To preface this review, I will let you know that out of all Wrestlemanias, this one drew the smallest PPV buy rate. It also is considered one of the worst cards from top to bottom in Mania history. However, there is one reason why this isn’t the worst Wrestlemania ever. Stone Cold Steve Austin vs. Bret “The Hitman” Hart is why. The politics behind the match are laughable. After Bret Hart put over Shawn Michaels in the main event of Wrestlemania XII, they were supposed to build for a rematch at Wrestlemania 13 with Shawn then putting Bret over. Unfortunately, whether you believe that Shawn didn’t want to put Bret over, or that he was injured, that program didn’t happen and thus, Stone Cold Steve Austin vs. Bret “The Hitman” Hart did. Shawn didn’t even wrestle on the card. This match had a lot of significance in branching out Stone Cold’s character. The program did two things perfectly. It established Stone Cold as someone who would never quit and it also helped turn him face, while turning Bret heel at the same time.
The most interesting non-main match on the card was a very snotty Hunter Hearst Helmsley (before he made the DX turn into Triple H) who was seconded in the ring by a very muscular and masculine looking Chyna facing off against Goldust. They actually had a really good match. The kicker was watching Chyna throw around Marlena like a rag doll. That one spot helped make her into a frightening character. She’s still frightening today, but for different reasons.
There was a star driven six man tag match that was also on this card. The Legion Of Doom (or Road Warriors), who were past their prime, teamed up with Ahmed Johnson. If you’ve never heard of Ahmed Johnson, it’s because he was only in the WWF for a couple of years. He was an immediate sensation as a huge and mobile big man, yet he was very sloppy in the ring and people didn’t like working with him because of it. He later tried to make a comeback in WCW years later as Big T, but he was way out of shape and went away very quickly. They took on Crush, Farooq, and Savio Vega in a Chicago Street Fight which is similar to your modern day hardcore match, except the match wasn’t “falls count anywhere”. The match served it’s purpose which was to have LOD, who were always billed from Chicago, get over huge. And putting Ahmed in there with them helped establish him, but also, give the aging tag team some of his rub. However, the match wasn’t anything memorable and it was sloppy at times. But at least the crowd was happy. Continue reading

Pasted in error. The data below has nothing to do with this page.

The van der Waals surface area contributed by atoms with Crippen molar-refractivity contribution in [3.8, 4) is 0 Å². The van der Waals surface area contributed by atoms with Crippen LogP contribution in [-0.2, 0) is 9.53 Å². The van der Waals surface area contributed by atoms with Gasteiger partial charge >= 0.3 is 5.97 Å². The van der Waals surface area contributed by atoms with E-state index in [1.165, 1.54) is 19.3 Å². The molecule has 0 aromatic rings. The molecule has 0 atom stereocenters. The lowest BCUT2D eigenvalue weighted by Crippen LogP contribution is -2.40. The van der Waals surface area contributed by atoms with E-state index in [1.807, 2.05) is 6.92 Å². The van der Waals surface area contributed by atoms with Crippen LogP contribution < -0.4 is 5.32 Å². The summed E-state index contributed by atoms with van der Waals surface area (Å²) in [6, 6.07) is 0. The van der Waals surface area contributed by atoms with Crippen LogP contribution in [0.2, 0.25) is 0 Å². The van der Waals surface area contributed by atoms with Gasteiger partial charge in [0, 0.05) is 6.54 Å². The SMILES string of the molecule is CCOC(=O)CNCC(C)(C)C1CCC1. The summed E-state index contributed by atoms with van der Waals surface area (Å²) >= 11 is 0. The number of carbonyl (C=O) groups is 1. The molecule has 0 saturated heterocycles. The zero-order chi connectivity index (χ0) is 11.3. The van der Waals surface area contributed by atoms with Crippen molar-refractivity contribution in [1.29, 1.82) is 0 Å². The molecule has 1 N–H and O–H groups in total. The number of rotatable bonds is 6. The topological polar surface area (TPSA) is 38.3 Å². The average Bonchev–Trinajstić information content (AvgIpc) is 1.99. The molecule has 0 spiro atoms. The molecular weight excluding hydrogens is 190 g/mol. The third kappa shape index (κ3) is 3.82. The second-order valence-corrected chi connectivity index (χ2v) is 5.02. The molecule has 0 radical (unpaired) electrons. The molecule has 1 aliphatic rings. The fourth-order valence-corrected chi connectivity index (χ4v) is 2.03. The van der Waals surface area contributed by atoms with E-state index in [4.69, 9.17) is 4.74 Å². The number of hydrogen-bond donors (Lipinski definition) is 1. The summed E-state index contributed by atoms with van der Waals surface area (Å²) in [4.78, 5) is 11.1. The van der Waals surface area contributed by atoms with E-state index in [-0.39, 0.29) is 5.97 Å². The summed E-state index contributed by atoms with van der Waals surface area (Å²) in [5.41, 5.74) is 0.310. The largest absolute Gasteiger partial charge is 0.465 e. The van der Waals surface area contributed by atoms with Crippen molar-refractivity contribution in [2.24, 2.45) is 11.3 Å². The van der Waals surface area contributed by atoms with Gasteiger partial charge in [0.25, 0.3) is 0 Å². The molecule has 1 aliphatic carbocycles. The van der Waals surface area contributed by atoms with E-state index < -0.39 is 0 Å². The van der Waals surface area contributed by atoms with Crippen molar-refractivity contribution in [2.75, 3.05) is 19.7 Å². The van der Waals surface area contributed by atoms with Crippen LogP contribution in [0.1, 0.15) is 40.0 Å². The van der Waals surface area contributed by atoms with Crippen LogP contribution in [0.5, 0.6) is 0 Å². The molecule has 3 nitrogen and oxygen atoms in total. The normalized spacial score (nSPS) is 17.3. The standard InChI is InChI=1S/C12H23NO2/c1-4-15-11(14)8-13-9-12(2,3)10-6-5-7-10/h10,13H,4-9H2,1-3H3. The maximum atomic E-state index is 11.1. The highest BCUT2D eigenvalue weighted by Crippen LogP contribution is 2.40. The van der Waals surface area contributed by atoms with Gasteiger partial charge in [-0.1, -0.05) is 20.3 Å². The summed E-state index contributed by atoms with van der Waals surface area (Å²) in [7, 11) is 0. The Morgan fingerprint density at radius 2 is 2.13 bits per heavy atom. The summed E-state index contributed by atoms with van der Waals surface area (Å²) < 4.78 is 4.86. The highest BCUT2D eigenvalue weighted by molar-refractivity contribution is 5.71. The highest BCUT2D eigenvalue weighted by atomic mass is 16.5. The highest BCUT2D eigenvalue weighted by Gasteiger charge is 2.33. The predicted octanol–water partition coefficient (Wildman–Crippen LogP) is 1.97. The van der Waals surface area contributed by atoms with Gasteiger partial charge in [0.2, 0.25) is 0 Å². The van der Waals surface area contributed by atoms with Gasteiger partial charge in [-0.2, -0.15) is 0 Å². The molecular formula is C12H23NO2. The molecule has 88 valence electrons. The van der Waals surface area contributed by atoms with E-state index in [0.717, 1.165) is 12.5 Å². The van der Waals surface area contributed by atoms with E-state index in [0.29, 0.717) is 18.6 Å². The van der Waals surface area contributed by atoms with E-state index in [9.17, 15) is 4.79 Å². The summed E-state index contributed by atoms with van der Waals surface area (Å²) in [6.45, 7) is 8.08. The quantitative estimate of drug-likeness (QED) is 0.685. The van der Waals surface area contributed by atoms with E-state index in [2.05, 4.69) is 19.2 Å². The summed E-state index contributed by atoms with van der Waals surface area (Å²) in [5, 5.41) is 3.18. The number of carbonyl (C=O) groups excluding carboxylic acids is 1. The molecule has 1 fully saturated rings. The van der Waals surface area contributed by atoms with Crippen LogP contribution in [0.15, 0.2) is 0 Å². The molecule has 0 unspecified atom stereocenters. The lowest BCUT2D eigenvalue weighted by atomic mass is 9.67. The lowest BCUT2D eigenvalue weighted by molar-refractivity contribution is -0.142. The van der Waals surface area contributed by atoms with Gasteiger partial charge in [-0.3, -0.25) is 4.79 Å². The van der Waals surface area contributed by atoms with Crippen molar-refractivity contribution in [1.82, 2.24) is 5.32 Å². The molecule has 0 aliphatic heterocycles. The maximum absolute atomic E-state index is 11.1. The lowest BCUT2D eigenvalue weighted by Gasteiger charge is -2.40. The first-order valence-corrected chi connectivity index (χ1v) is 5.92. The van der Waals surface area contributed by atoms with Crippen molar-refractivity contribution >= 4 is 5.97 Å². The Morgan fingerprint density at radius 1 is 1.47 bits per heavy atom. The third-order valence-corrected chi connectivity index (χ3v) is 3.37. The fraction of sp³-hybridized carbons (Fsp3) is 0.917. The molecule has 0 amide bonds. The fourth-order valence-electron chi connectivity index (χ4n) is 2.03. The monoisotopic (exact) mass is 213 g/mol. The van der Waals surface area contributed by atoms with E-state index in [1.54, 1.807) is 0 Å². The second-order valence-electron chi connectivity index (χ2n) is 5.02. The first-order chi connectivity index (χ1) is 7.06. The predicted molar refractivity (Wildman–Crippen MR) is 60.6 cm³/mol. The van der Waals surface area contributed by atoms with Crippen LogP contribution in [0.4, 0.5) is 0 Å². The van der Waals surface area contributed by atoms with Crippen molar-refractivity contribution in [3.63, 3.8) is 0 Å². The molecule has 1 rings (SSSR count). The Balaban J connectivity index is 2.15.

Wrestlemania XII was total one trick pony. There are wrestling cards that only promise one great match, but the possibly is there for good matches on the undercard. Here, WWE simply said, “We are going to give you the main event, and it’s going to be an hour long, and we really don’t care what else is on this show.” If you think about it from a time standpoint, you have one match that is going to take a full hour out of your three hour PPV. The rest of the matches and skits will have to be cut into two hours. Basically they cared about the main event and nothing else. I guess they did promise us the Ultimate Warrior again.
The Shawn Michaels vs. Bret Hart match was a good match, but over the years, it has been called the greatest match in Wrestlemania history by WWE. It’s not. Our own Big D calls it the most overrated match in Wrestlemania history. It was built up on television as “a boyhood dream” for Michaels to win the belt. As the story went, Michaels had been a wrestling fan as a kid and even though he was on the smaller side, he always wanted to win the WWF Heavyweight Title in a league of gargantuan monsters. Since Vince McMahon was giving us two great wrestlers in the main event rather than two slow moving, punching and kicking heavyweights, he made sure that we were going to see pure wrestling. He made it an Iron Man match. The rules of an Iron Man match are simple. There is a clock set with a one hour time limit. The person who scores the most falls in one hour wins. The hardest thing to do in a match like this is to keep the fans entertained at the same time as making sure the wrestlers don’t wear themselves out. Michaels and Hart paced themselves, but it still wasn’t intriguing enough live as many of the fans left before the match was over. Some detractors say that although they were entertained for most of the entire hour, they didn’t like the finish. Neither man won a fall in the entire hour and Bret Hart decided that since it was a draw, he was still champion. WWF President at the time, Gorilla Monsoon came out and said there must be a winner and ruled that the contest must continue and there would be a winner in sudden death. Soon thereafter, Shawn Michaels broke the Hitman’s heart with the sweet chin music and won the match and the title. Continue reading